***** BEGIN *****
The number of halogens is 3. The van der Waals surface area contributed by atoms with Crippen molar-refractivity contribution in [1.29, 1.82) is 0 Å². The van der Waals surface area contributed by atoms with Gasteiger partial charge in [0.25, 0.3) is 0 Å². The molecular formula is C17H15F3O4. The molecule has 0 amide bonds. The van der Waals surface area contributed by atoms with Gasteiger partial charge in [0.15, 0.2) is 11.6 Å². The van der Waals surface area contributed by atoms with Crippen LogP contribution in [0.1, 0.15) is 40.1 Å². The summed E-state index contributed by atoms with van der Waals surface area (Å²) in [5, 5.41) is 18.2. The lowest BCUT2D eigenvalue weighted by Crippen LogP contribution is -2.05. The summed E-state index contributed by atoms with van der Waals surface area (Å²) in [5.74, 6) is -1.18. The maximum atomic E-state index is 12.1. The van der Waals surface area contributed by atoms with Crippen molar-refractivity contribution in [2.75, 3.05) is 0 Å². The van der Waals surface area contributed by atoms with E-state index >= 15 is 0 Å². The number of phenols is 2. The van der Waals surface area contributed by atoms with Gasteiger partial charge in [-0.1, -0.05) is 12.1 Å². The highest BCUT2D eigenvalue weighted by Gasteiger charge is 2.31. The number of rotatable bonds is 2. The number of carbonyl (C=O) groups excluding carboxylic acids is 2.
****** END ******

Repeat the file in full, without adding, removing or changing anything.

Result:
The number of halogens is 3. The van der Waals surface area contributed by atoms with Crippen molar-refractivity contribution in [1.29, 1.82) is 0 Å². The van der Waals surface area contributed by atoms with Gasteiger partial charge in [0.25, 0.3) is 0 Å². The molecular formula is C17H15F3O4. The molecule has 0 amide bonds. The van der Waals surface area contributed by atoms with Gasteiger partial charge in [0.15, 0.2) is 11.6 Å². The van der Waals surface area contributed by atoms with Crippen LogP contribution in [0.1, 0.15) is 40.1 Å². The summed E-state index contributed by atoms with van der Waals surface area (Å²) in [5, 5.41) is 18.2. The lowest BCUT2D eigenvalue weighted by Crippen LogP contribution is -2.05. The summed E-state index contributed by atoms with van der Waals surface area (Å²) in [5.74, 6) is -1.18. The maximum atomic E-state index is 12.1. The van der Waals surface area contributed by atoms with Crippen molar-refractivity contribution in [2.75, 3.05) is 0 Å². The van der Waals surface area contributed by atoms with E-state index >= 15 is 0 Å². The number of phenols is 2. The van der Waals surface area contributed by atoms with Gasteiger partial charge in [-0.1, -0.05) is 12.1 Å². The highest BCUT2D eigenvalue weighted by Gasteiger charge is 2.31. The number of rotatable bonds is 2. The number of carbonyl (C=O) groups excluding carboxylic acids is 2.